The DeVos family has a long tradition of trying to secure state funding of religious schools. This tour to New York City came on the heels of an announcement on May 9th by the Department of Education that it would scrap or amend a number of rules that restrict faith-based entities from receiving federal funding. The rules she is ultimately after are the Blaine Amendments, currently on the books in 38 states which prohibit the use of government funds for sectarian (religious) education. Inspired by President Ulysses Grant’s call in 1875 for a constitutional amendment mandating free public education and prohibiting government money being spent on religious education. Maine Congressman James G. Blaine introduced the constitutional amendment that same year. It passed the House of Representatives but did not make it through the Senate. Advocates of the amendment then turned to local state legislatures throughout the country and got it passed into law at the state level.
DeVos is quite clear about her goal: “These amendments should be assigned to the ash heap of history and this “last acceptable prejudice” should be stamped out once and for all.” The “last acceptable prejudice” being the separation of church and state. This is not just another attempt by theocratic ideologues to eviscerate US public education. Now they have managed to place Ms. DeVos in precisely the position where she can do the maximum amount of damage. By removing the Blaine amendments and allowing taxpayer dollars to be funneled into religious schools the current inadequate funding of public schools will be stretched even thinner. The overall quality of education in the country will be reduced as more and more funds are siphoned from the public schools as study after study comparing public and religious schools performance has shown. Students graduating from religious schools score lower on just about every core skill that can be measured. To illustrate this point while in New York DeVos turned down visiting public schools while in New York instead opting to tour two Orthodox Jewish schools, the Manhattan School for Girls and the Yeshiva Darchei Torah for boys. What Secretary DeVos did not address in her speech is the fact that New York yeshivas (Jewish religious schools) have been under investigation since 2015 when it was alleged that dozens of them failed to teach math, science and English and after students reached the age of 13 only religious courses were offered to them. Many of these graduates struggled to write their names in English. This is what Secretary DeVos would like to see in all of our schools and wants to use tax payer money to accomplish this goal.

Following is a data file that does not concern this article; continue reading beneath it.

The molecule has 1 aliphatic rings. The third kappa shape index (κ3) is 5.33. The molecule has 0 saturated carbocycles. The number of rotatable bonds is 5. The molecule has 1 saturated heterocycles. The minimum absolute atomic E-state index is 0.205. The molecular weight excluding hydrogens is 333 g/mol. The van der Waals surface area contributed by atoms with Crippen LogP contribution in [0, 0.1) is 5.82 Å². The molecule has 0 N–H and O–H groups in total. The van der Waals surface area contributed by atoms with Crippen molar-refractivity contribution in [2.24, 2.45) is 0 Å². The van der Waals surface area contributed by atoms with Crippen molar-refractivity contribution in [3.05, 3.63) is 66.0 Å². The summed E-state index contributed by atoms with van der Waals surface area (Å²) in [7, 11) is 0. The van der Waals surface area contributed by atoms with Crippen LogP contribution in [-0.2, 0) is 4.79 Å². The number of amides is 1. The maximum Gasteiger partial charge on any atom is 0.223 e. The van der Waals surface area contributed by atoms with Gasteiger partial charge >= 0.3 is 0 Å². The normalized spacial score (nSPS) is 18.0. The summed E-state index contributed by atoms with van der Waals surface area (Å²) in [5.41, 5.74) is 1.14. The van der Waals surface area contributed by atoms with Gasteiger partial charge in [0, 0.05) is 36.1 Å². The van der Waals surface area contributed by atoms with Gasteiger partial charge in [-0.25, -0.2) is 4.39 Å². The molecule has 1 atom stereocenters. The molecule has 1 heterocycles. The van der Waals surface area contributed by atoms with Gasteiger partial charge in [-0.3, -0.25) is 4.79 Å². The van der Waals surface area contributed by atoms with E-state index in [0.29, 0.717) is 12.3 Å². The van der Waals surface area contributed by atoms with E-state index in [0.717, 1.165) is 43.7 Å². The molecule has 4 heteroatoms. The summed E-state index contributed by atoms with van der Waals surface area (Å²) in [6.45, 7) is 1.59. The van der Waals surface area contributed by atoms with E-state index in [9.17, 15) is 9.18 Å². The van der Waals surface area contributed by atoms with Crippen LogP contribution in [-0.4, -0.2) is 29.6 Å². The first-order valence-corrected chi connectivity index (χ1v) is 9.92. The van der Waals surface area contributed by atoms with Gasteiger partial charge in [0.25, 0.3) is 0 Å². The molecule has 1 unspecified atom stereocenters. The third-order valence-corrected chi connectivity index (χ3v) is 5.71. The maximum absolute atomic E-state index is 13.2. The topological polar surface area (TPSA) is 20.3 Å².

In much the same way that the hyper religious refuse medical treatment for their children, DeVos and her allies want to give hyper religious parents the opportunity to refuse giving their children a proper education and instead instill in them the ‘alternate facts’ found in their religious books, which are no facts at all. DeVos claims that the education of children is not a function or concern of government. But it surely is. The government has a vested interest in educating it’s citizens in order to have a healthy and robust society. A fractured sectarian school system graduating illiterates does not accomplish this and the people deprived of an education will be perpetual mendicants and burdens on social welfare systems for decades to come. This is not a future I want for my grandchildren nor do I think it is a future you want for yours.